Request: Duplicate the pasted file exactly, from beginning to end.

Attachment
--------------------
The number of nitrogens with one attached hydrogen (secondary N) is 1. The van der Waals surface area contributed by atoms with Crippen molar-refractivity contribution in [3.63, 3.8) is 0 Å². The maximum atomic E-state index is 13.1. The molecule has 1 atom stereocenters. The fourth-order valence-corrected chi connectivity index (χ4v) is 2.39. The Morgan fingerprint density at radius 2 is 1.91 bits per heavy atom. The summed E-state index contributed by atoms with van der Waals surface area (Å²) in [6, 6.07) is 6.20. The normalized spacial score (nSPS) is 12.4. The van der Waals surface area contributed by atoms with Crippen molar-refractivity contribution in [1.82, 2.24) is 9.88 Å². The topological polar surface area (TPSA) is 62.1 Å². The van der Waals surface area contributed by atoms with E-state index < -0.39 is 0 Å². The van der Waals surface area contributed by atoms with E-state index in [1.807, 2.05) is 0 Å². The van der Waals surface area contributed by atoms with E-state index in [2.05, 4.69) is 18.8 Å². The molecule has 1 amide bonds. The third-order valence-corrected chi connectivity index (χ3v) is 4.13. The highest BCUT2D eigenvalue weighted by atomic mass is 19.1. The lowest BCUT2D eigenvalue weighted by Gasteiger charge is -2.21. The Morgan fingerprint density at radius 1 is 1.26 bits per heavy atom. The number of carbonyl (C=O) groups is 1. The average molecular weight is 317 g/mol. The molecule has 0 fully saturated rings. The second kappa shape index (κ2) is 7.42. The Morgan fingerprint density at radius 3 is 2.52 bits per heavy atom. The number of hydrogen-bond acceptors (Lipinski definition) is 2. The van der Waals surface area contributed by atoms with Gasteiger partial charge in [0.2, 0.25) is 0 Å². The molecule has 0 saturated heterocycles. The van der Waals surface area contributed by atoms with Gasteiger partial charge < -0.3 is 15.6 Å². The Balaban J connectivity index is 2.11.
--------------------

The number of nitrogens with one attached hydrogen (secondary N) is 1. The van der Waals surface area contributed by atoms with Crippen molar-refractivity contribution in [3.63, 3.8) is 0 Å². The maximum atomic E-state index is 13.1. The molecule has 1 atom stereocenters. The fourth-order valence-corrected chi connectivity index (χ4v) is 2.39. The Morgan fingerprint density at radius 2 is 1.91 bits per heavy atom. The summed E-state index contributed by atoms with van der Waals surface area (Å²) in [6, 6.07) is 6.20. The normalized spacial score (nSPS) is 12.4. The van der Waals surface area contributed by atoms with Crippen molar-refractivity contribution in [1.82, 2.24) is 9.88 Å². The topological polar surface area (TPSA) is 62.1 Å². The van der Waals surface area contributed by atoms with E-state index < -0.39 is 0 Å². The van der Waals surface area contributed by atoms with E-state index in [1.807, 2.05) is 0 Å². The van der Waals surface area contributed by atoms with E-state index in [2.05, 4.69) is 18.8 Å². The molecule has 1 amide bonds. The third-order valence-corrected chi connectivity index (χ3v) is 4.13. The highest BCUT2D eigenvalue weighted by atomic mass is 19.1. The lowest BCUT2D eigenvalue weighted by Gasteiger charge is -2.21. The Morgan fingerprint density at radius 1 is 1.26 bits per heavy atom. The number of carbonyl (C=O) groups is 1. The average molecular weight is 317 g/mol. The molecule has 0 fully saturated rings. The second kappa shape index (κ2) is 7.42. The Morgan fingerprint density at radius 3 is 2.52 bits per heavy atom. The number of hydrogen-bond acceptors (Lipinski definition) is 2. The van der Waals surface area contributed by atoms with Gasteiger partial charge in [0.2, 0.25) is 0 Å². The molecule has 0 saturated heterocycles. The van der Waals surface area contributed by atoms with Gasteiger partial charge < -0.3 is 15.6 Å². The Balaban J connectivity index is 2.11.